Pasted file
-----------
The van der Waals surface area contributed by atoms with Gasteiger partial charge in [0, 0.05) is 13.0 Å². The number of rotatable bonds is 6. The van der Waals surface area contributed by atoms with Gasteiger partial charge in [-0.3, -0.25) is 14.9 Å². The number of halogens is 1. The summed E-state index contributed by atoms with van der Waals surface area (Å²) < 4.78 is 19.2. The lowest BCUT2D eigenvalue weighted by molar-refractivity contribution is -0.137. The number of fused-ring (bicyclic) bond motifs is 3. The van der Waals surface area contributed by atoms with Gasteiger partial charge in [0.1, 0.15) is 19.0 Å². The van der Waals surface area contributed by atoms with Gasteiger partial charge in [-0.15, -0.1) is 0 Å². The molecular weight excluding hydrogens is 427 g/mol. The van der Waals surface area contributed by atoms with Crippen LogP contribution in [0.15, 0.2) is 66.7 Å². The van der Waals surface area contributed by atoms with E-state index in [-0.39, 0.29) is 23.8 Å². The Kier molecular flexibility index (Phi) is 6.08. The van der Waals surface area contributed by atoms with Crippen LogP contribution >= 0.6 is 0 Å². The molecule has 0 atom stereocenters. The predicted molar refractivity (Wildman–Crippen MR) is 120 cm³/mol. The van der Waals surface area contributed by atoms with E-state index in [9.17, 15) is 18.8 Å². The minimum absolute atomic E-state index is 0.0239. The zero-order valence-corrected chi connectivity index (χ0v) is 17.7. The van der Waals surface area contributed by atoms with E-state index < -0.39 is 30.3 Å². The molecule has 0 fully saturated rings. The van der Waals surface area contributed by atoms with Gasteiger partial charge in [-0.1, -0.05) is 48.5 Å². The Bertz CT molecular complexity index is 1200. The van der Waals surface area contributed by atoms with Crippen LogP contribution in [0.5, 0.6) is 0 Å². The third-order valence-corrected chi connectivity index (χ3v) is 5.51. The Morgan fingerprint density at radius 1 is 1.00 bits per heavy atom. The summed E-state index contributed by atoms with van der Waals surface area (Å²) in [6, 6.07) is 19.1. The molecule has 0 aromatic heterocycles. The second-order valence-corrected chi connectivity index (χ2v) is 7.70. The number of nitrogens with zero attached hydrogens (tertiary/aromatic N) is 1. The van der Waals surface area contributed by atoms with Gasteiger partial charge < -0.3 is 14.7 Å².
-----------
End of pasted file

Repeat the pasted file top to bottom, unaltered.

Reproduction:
The van der Waals surface area contributed by atoms with Gasteiger partial charge in [0, 0.05) is 13.0 Å². The number of rotatable bonds is 6. The van der Waals surface area contributed by atoms with Gasteiger partial charge in [-0.3, -0.25) is 14.9 Å². The number of halogens is 1. The summed E-state index contributed by atoms with van der Waals surface area (Å²) < 4.78 is 19.2. The lowest BCUT2D eigenvalue weighted by molar-refractivity contribution is -0.137. The number of fused-ring (bicyclic) bond motifs is 3. The van der Waals surface area contributed by atoms with Gasteiger partial charge in [0.1, 0.15) is 19.0 Å². The van der Waals surface area contributed by atoms with Gasteiger partial charge in [-0.15, -0.1) is 0 Å². The molecular weight excluding hydrogens is 427 g/mol. The van der Waals surface area contributed by atoms with Crippen LogP contribution in [0.15, 0.2) is 66.7 Å². The van der Waals surface area contributed by atoms with E-state index in [-0.39, 0.29) is 23.8 Å². The Kier molecular flexibility index (Phi) is 6.08. The van der Waals surface area contributed by atoms with Crippen LogP contribution >= 0.6 is 0 Å². The molecule has 0 atom stereocenters. The predicted molar refractivity (Wildman–Crippen MR) is 120 cm³/mol. The van der Waals surface area contributed by atoms with E-state index in [9.17, 15) is 18.8 Å². The minimum absolute atomic E-state index is 0.0239. The zero-order valence-corrected chi connectivity index (χ0v) is 17.7. The van der Waals surface area contributed by atoms with E-state index < -0.39 is 30.3 Å². The molecule has 0 fully saturated rings. The van der Waals surface area contributed by atoms with Gasteiger partial charge in [-0.1, -0.05) is 48.5 Å². The Bertz CT molecular complexity index is 1200. The van der Waals surface area contributed by atoms with Crippen LogP contribution in [0.5, 0.6) is 0 Å². The third-order valence-corrected chi connectivity index (χ3v) is 5.51. The Morgan fingerprint density at radius 1 is 1.00 bits per heavy atom. The summed E-state index contributed by atoms with van der Waals surface area (Å²) in [6, 6.07) is 19.1. The molecule has 0 aromatic heterocycles. The second-order valence-corrected chi connectivity index (χ2v) is 7.70. The number of nitrogens with zero attached hydrogens (tertiary/aromatic N) is 1. The van der Waals surface area contributed by atoms with Gasteiger partial charge < -0.3 is 14.7 Å².